Mitten Movie Project Showcases Local Filmmakers

Makers and movie buffs pack the Main Art Theatre in Royal Oak each month to celebrate and enjoy independent works.

Connie Mangilin has turned her passion for and about independent filmmaking into the Mitten Movie Project, a monthly must-go event in Royal Oak.

Mangilin, the project curator and Detroit filmmaker, selects 12-16 shorts representing a wide variety of genres to be shown the first Tuesday of each month at the . “This location is great,” Mangilin said. “It’s central to both Detroiters and people that live in the suburbs.”

On Tuesday it was standing-room only for the film festival that showcases the work of mostly local filmmakers.

Named “Best Short Film” by the audience at Tuesday’s event was Being Custer by Denn Pietro of Southgate. His film tells the story of a man whose father is dying in prison after being convicted for a murder he may not have committed.

“I was nervous going into it,” Pietro said. “You want the audience to like it. It was awesome to see a reaction before, during and after. And having the Mitten Movie Project showing at the Main Art Theatre is a really cool experience because it gives filmmakers a chance to come out and see each other’s work.”

Filmmaker Denver Rochon of Madison Heights submitted It was Nice, a documentary that captured a day in the life of 84-year-old Lydia Nicolai, who has passed away since the film was made.

“Tonight’s audience was great,” Rochon said. “I think it was the largest audience I’ve seen since last year’s zombie screening. I had to stand in the back. It was pretty much standing-room only. I saw someone wiping a tear from their eye. The applause at the end, it’s really emotionally satisfying.”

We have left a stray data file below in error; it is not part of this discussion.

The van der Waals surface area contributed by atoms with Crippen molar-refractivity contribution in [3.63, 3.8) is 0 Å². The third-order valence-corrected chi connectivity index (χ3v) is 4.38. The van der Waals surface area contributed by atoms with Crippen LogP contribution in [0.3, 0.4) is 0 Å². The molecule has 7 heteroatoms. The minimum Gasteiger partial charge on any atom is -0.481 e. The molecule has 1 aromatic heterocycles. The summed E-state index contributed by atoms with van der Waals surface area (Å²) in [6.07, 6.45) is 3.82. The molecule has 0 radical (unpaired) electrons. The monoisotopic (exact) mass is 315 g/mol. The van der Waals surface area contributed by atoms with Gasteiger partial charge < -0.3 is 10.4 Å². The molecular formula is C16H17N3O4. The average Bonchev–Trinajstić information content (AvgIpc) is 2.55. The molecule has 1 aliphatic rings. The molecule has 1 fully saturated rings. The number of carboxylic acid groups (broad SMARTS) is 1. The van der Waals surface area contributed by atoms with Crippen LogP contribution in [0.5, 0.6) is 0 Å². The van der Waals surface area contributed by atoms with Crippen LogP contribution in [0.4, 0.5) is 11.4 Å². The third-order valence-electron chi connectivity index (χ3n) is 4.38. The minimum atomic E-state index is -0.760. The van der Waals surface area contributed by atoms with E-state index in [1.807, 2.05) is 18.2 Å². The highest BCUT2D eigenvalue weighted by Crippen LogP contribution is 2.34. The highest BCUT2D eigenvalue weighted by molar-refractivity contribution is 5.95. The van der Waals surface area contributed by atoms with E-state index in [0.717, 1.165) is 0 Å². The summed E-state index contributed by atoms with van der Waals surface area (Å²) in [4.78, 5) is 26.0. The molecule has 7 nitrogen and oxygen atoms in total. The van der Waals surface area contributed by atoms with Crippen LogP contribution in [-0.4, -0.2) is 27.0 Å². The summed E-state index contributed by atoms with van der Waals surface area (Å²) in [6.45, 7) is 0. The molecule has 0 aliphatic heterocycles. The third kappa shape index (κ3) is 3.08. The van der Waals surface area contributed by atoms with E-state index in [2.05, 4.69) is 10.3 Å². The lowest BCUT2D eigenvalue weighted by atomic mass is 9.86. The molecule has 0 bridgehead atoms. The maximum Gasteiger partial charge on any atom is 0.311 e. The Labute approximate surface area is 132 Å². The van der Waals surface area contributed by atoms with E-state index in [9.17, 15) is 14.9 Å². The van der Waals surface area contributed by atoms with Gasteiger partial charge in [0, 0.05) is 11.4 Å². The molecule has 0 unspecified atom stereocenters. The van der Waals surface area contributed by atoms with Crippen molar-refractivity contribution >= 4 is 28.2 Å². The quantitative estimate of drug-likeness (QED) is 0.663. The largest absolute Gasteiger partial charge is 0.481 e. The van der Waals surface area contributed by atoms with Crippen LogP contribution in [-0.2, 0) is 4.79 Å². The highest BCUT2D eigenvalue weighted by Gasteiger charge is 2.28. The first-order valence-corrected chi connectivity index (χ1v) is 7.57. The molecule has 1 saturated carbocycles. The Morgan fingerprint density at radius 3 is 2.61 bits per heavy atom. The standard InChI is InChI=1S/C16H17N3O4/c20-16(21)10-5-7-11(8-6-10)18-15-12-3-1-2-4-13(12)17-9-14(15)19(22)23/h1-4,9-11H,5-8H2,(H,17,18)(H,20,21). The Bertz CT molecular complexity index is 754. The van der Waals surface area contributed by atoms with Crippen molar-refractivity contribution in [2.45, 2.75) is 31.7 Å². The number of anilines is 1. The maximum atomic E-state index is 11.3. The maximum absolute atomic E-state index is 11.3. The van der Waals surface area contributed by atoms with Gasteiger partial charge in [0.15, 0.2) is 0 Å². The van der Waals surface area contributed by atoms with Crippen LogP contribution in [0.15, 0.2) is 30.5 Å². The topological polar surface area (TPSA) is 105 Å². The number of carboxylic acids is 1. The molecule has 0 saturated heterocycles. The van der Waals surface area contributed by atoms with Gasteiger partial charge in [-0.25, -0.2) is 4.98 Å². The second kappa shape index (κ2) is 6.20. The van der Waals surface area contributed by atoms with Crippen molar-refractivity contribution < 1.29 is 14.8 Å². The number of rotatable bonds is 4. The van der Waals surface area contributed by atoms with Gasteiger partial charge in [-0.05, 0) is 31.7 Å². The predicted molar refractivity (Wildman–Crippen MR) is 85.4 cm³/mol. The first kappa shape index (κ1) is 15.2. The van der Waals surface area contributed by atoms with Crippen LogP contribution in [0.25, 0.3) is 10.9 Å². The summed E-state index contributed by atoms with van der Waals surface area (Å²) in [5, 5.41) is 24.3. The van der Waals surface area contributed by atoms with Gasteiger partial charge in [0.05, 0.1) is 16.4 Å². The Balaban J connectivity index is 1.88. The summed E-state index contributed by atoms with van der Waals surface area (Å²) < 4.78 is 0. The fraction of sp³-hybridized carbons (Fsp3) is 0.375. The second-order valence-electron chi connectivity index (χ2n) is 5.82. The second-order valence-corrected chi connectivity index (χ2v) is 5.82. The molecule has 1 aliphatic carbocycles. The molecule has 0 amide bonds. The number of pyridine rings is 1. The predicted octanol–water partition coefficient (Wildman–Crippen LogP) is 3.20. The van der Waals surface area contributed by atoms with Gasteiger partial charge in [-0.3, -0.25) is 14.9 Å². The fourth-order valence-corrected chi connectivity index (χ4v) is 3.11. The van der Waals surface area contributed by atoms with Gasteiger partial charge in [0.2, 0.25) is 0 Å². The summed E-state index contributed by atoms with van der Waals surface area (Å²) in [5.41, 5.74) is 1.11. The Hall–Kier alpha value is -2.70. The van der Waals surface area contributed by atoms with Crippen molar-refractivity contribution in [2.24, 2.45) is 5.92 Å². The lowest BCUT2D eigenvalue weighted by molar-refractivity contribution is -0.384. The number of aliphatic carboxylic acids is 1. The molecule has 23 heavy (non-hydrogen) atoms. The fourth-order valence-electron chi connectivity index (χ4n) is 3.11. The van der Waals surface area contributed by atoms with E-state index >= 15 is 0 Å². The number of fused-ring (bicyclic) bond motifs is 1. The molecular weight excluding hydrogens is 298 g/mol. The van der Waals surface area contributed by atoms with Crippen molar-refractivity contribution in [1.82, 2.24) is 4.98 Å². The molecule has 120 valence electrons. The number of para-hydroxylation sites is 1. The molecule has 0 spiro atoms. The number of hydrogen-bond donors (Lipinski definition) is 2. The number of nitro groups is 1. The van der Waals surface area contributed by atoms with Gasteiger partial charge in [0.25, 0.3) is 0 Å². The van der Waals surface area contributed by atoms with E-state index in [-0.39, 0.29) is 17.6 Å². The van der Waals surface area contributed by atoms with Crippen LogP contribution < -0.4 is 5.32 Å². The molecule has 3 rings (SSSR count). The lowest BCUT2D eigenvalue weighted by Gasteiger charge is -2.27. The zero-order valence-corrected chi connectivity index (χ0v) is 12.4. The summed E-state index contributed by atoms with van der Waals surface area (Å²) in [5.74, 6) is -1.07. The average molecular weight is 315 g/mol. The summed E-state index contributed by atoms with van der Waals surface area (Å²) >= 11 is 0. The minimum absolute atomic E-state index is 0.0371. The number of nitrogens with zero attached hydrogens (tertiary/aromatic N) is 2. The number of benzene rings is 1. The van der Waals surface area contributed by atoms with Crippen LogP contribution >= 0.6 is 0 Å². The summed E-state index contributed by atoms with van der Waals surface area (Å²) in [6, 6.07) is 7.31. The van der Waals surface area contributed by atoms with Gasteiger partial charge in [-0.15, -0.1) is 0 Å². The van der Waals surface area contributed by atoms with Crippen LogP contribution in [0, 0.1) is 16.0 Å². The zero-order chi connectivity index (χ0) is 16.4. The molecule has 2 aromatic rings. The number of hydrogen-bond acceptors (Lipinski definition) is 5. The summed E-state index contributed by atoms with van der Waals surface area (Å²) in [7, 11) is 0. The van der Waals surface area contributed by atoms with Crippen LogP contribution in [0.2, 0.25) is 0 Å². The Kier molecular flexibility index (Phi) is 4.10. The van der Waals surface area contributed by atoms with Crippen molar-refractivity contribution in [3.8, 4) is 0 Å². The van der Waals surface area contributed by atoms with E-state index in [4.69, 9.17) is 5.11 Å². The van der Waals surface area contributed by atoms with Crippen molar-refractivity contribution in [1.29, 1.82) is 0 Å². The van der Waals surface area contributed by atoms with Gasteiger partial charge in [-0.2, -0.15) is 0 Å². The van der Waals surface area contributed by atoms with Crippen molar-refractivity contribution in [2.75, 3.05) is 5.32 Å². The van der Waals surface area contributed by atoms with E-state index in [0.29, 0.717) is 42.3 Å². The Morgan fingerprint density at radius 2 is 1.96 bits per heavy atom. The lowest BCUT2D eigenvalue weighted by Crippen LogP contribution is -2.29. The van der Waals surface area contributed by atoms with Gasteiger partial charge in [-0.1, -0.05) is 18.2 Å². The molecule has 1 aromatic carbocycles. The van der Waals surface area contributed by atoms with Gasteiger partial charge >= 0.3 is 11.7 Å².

Robert Butler of Ortonville submitted The Spirit of Isabel, a dark drama about a Detroit woman forced to hit the streets in the wake of a struggling economy. Butler has had multiple short films shown at the Mitten Movie Project in the past.

“It’s a great opportunity for local filmmakers to screen their work,” he said. “There’s no submission fee for this event. Plus you’re screening in downtown Royal Oak. It’s a great community. It’s a great environment.”

Mangilin views every submission. She said there are no strict guidelines, although some films don’t make the cut. DVD submissions are preferred. 

If you’d like to submit a short film for a future screening, visit www.facebook.com/mittenmovieproject for submission and technical guidelines. 

The next three months are already booked. In October, scary films will be featured, zombie night returns in November, and the year’s best, including Being Custer, will be showcased in December.    


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